Manon from Chomedy is presently receiving spousal support for her own benefit as well as a child support for her minor children following her divorce. She has asked if the said spousal and child support will continue in the eventuality of her ex-husband’s death.
The survival of the obligation to provide support is an exception to the principal of our testamentary freedom (to leave our property by our Last Will and Testament to whomever we want) and is prescribed by section 684 and following of the Civil Code of Québec. In fact, the survival of the obligation is a legal procedure open to every creditor of support, and/or to a former spouse who is already receiving support payments for his or her own benefit.
This request must be submitted within six months of the death of the debtor. The survival of the obligation to provide support is intended as a financial contribution to the creditor of support from the estate via a lump sum, that is payable either in one payment or in several installments.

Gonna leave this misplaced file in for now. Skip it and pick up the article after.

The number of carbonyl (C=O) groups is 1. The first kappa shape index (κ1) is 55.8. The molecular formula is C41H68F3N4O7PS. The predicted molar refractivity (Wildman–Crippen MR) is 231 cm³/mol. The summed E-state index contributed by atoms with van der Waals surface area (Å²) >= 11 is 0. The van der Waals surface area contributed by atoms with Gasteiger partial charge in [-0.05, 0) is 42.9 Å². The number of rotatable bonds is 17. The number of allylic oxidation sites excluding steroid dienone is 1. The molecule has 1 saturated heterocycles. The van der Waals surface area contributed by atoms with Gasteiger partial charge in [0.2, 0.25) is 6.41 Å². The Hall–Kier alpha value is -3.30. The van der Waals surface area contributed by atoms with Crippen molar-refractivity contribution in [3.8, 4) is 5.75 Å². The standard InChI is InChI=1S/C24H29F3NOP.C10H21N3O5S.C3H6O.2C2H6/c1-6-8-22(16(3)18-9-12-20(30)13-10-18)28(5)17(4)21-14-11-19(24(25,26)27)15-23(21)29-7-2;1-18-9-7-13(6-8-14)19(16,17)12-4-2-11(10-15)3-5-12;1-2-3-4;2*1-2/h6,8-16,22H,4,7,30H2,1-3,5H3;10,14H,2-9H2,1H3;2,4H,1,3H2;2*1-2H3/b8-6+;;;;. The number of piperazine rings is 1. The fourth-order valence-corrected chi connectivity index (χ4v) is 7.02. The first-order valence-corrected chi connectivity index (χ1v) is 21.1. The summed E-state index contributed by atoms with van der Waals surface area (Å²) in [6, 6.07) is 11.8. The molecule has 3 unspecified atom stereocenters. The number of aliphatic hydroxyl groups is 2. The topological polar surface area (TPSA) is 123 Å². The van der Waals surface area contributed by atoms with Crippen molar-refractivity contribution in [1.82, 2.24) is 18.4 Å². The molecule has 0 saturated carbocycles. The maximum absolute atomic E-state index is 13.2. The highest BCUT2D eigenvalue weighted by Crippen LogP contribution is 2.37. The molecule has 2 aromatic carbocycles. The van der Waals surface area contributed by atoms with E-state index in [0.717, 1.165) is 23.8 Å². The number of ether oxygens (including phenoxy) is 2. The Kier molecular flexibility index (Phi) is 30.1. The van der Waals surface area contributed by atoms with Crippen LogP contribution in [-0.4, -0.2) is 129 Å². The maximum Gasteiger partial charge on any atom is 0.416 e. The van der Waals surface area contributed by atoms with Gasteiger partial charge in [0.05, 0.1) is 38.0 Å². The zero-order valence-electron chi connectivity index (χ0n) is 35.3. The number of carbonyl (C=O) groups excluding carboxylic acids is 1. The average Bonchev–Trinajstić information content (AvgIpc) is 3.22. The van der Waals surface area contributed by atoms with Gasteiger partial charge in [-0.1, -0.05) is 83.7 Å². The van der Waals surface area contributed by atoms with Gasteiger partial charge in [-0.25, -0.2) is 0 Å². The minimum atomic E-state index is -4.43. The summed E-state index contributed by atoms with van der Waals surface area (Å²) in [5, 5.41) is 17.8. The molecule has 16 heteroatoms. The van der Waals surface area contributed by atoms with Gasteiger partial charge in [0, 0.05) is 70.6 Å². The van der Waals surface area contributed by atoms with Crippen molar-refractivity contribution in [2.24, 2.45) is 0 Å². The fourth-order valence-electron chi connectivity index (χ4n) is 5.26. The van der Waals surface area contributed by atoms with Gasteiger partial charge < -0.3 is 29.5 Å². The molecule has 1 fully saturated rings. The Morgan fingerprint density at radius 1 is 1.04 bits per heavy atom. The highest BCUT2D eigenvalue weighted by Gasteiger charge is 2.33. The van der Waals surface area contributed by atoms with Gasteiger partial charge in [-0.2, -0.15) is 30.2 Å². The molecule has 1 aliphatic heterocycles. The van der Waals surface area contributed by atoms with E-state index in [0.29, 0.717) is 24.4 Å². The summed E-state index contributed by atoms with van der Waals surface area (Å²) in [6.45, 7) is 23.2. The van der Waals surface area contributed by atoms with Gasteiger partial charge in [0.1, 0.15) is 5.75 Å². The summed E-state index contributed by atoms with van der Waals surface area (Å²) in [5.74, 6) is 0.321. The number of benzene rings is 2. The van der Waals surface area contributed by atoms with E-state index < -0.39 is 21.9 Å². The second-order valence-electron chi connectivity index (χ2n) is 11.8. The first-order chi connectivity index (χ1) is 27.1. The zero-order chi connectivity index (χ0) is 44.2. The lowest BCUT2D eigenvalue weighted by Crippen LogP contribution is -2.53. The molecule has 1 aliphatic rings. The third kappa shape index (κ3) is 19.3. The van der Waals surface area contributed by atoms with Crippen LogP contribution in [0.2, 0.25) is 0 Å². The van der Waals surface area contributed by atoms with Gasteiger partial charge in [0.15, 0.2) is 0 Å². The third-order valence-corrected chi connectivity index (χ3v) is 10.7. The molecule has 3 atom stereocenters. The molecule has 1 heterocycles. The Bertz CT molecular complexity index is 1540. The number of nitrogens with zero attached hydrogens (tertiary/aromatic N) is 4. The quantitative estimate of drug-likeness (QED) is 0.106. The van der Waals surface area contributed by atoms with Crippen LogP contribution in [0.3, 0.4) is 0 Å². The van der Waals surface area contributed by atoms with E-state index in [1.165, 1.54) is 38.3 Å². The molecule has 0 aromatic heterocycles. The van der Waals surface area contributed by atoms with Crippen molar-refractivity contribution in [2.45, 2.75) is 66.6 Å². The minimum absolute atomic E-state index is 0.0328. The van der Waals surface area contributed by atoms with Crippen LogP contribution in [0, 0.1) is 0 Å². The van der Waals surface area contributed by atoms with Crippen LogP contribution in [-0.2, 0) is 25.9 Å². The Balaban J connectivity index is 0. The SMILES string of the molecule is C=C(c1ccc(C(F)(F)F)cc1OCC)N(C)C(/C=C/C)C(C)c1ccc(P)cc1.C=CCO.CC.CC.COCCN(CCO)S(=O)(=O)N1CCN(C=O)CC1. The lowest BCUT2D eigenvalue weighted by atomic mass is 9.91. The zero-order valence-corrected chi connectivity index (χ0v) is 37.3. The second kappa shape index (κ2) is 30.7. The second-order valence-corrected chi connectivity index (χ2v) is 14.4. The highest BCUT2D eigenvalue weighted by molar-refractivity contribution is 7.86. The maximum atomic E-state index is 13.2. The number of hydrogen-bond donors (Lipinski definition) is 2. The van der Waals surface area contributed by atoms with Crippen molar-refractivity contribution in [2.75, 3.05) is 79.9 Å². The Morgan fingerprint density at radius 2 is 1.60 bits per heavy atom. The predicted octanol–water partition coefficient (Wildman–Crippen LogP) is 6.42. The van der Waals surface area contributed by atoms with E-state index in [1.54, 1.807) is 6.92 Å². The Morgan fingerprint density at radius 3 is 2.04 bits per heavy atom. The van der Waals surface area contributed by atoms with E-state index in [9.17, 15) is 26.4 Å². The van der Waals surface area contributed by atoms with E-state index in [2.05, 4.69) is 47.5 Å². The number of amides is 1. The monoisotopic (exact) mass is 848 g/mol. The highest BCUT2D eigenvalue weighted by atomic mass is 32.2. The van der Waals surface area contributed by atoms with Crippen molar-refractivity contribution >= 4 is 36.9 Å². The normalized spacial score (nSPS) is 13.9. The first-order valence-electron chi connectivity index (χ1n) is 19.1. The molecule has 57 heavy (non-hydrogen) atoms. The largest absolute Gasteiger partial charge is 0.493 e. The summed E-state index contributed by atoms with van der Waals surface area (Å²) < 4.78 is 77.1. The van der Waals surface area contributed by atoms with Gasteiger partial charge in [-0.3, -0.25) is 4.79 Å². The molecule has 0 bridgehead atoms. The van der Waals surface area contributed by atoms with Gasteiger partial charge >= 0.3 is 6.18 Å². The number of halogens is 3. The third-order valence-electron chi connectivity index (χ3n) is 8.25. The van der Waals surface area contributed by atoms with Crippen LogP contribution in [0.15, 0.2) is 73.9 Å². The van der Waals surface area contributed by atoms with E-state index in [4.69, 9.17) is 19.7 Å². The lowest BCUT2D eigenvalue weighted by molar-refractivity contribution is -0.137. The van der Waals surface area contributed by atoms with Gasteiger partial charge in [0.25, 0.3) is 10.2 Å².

How Long Does the Obligation to Provide Alimony and/or Spousal Support Last?
The survival of the obligation to pay support to the former spouse, who is already receiving a spousal support, is equal to twelve months of support or, at most, 10% of the net value of the estate.
Regarding the descendants (children) to whom child support would be payable, their rights, and how to establish such support, are described in section 688 of the Civil Code of Québec. Of course, any person pursuing such a claim might have to obtain more information from the estate in order to establish the contribution, including the details of the assets and the liabilities of the estate.
To establish the amount of the contribution, the courts must consider the needs of the creditors and their level of autonomy. As each case is an individual case, it is highly recommended to meet with your lawyer to obtain a professional opinion.
Gianina Fuschini, Attorney-at-Law
Alepin Gauthier avocats inc.